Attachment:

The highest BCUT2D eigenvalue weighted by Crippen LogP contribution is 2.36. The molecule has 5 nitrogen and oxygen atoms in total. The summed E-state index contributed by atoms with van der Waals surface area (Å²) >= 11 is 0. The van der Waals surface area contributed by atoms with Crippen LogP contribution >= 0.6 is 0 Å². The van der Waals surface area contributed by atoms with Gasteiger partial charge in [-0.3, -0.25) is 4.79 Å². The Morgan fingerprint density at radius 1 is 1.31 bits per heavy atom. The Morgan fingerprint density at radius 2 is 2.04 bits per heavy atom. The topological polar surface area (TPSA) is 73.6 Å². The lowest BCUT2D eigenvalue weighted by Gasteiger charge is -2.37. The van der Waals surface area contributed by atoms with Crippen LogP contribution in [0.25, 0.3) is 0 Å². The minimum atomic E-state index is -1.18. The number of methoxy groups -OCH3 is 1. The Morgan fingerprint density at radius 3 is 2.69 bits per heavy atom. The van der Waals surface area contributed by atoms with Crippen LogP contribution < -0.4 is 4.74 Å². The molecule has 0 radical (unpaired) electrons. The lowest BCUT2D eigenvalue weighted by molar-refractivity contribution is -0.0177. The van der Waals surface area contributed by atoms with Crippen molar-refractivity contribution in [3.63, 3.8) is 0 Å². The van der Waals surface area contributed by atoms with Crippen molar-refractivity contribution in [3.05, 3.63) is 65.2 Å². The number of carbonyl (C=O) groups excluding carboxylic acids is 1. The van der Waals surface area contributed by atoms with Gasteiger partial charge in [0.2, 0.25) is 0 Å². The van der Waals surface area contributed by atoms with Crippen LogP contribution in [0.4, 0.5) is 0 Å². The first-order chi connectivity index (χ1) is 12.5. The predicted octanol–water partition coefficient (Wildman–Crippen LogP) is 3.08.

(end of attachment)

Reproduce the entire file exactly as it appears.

The highest BCUT2D eigenvalue weighted by Crippen LogP contribution is 2.36. The molecule has 5 nitrogen and oxygen atoms in total. The summed E-state index contributed by atoms with van der Waals surface area (Å²) >= 11 is 0. The van der Waals surface area contributed by atoms with Crippen LogP contribution >= 0.6 is 0 Å². The van der Waals surface area contributed by atoms with Gasteiger partial charge in [-0.3, -0.25) is 4.79 Å². The Morgan fingerprint density at radius 1 is 1.31 bits per heavy atom. The Morgan fingerprint density at radius 2 is 2.04 bits per heavy atom. The topological polar surface area (TPSA) is 73.6 Å². The lowest BCUT2D eigenvalue weighted by Gasteiger charge is -2.37. The van der Waals surface area contributed by atoms with Crippen LogP contribution in [0.25, 0.3) is 0 Å². The minimum atomic E-state index is -1.18. The number of methoxy groups -OCH3 is 1. The Morgan fingerprint density at radius 3 is 2.69 bits per heavy atom. The van der Waals surface area contributed by atoms with Crippen LogP contribution < -0.4 is 4.74 Å². The molecule has 0 radical (unpaired) electrons. The lowest BCUT2D eigenvalue weighted by molar-refractivity contribution is -0.0177. The van der Waals surface area contributed by atoms with Crippen molar-refractivity contribution in [3.63, 3.8) is 0 Å². The van der Waals surface area contributed by atoms with Crippen molar-refractivity contribution in [3.05, 3.63) is 65.2 Å². The number of carbonyl (C=O) groups excluding carboxylic acids is 1. The van der Waals surface area contributed by atoms with Gasteiger partial charge in [0.2, 0.25) is 0 Å². The van der Waals surface area contributed by atoms with Crippen LogP contribution in [0.4, 0.5) is 0 Å². The first-order chi connectivity index (χ1) is 12.5. The predicted octanol–water partition coefficient (Wildman–Crippen LogP) is 3.08.